Once you enter inside, you yourself will feel that you have entered into a different world. The Jawans or soldiers are more cordial and will help you at every step. There are proper seating arrangements where you can settle down to watch the ceremony from close proximity which usually begins at 5 pm every day.

The Retreat Ceremony

Starting of the ceremony
Starting of the ceremony

The Retreat Ceremony at the border crossing takes place every day at 5 pm, similar to the Attari – Wagah Border Ceremony in Amritsar. But there stand many differences in the Parade Ceremonies of the two. As comparative to Wagah Border, the attendees are seated in close proximity to the gates where the actual Parade takes place. Unlike the jingoistic display at Wagah Border which draws nationalistic tourists from all over India and Pakistan, the Hussainiwala ceremony is a more intimate ceremony attended mostly by local Punjabis from either side of the border. As a result, the atmosphere there is often friendly, where visitors often smile and wave to one another, and even cheer for each other’s guards as they perform the border rituals.

People applauding
People applauding

“One flag, One Land, One Heart, One Hand, One Nation evermore!”
However, citing the differences, we should not forget the similarities that one witness at any of the border of Punjab – the spirit of patriotism, the grandeur of the ceremony that is very well evident once you visit there. An area that is otherwise hauled by a weird silence suddenly cheered up by the sound of patriotic songs flying in the air. People here not only applaud for their respective soldiers, rather they boost up the morals of people of another side of the LoC. They wave and smile at each other and in spite of generating any animosity or a negative feeling they greet each other nicely and warmly.

Soldiers performing the retreat
Soldiers performing the Retreat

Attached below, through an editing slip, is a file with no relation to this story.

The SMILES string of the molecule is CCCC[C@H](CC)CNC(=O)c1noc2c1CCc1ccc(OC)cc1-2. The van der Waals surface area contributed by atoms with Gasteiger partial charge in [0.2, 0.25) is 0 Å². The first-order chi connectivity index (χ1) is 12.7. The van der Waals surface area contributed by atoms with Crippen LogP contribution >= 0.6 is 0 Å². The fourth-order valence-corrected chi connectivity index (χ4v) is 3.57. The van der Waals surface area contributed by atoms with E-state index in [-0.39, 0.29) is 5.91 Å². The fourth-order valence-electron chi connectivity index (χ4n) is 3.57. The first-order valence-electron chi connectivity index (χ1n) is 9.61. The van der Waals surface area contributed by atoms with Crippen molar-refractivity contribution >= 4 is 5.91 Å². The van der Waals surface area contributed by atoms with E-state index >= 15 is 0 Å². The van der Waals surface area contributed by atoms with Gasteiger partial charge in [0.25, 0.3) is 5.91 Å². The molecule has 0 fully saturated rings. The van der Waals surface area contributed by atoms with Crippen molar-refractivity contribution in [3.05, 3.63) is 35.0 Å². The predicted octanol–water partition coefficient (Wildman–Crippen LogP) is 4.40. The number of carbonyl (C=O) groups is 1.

Before the ceremony commenced there are a plethora of unstoppable patriotic slogans “Bharat Mata Ki Jai” from the Indian side, reciprocated by Pakistan from another side of the border. Then comes the entry of real heroes of the show – BSF Jawans and Pakistan Rangers in equal numbers (not only men, women too). Then starts the sounds of clattering and thunderclap of heavy boots of the well-dressed Indian BSF Jawans in Khaki uniforms and equalizes their counterparts, the Pakistani Rangers emitting the sounds of Peshawari footwears and are heavily cladded in salwar-kurta – their National dress along with a big turban. Under the loud commands of their respective commanders, for about 40 minutes, both of them match their every movement and carry out the retreat ceremony done for the de-hoisting of the National flags of both countries with full honor and respect on every evening.

People gathered for a evening ritual at Hussainiwala Border
A plethora of people gathered for the ceremony

This further intensifies the feeling of Patriotism among the audience and every action of these BSF heroes is applauded by the numberless claps by them, which also provide these nation-guards a feeling of honor. People from far away visit here to watch the robust BSF Jawans competing their counterpart to prove an edge over them. Even the tiding hatred amongst the hearts of the people of the two countries, this retreat ceremony has remained to be a routine for years and years even though, there has been no legal compulsion on both sides for the same. As soon as the flags are folded and handed over, the BSF Jawans ask you to leave the premises. They further ensure that the civilians intentionally or unintentionally should not cross the borderline.

“It is actually the love of country that has lighted and that keeps glowing the holy fire of Patriotism.”

The love of one’s country is a splendid thing. But why should this love stop at the border? Let this Love flourish beyond barriers and surpass all the LoC’s no matter what and prevail in every human and keep the light of humanity alive now and always.!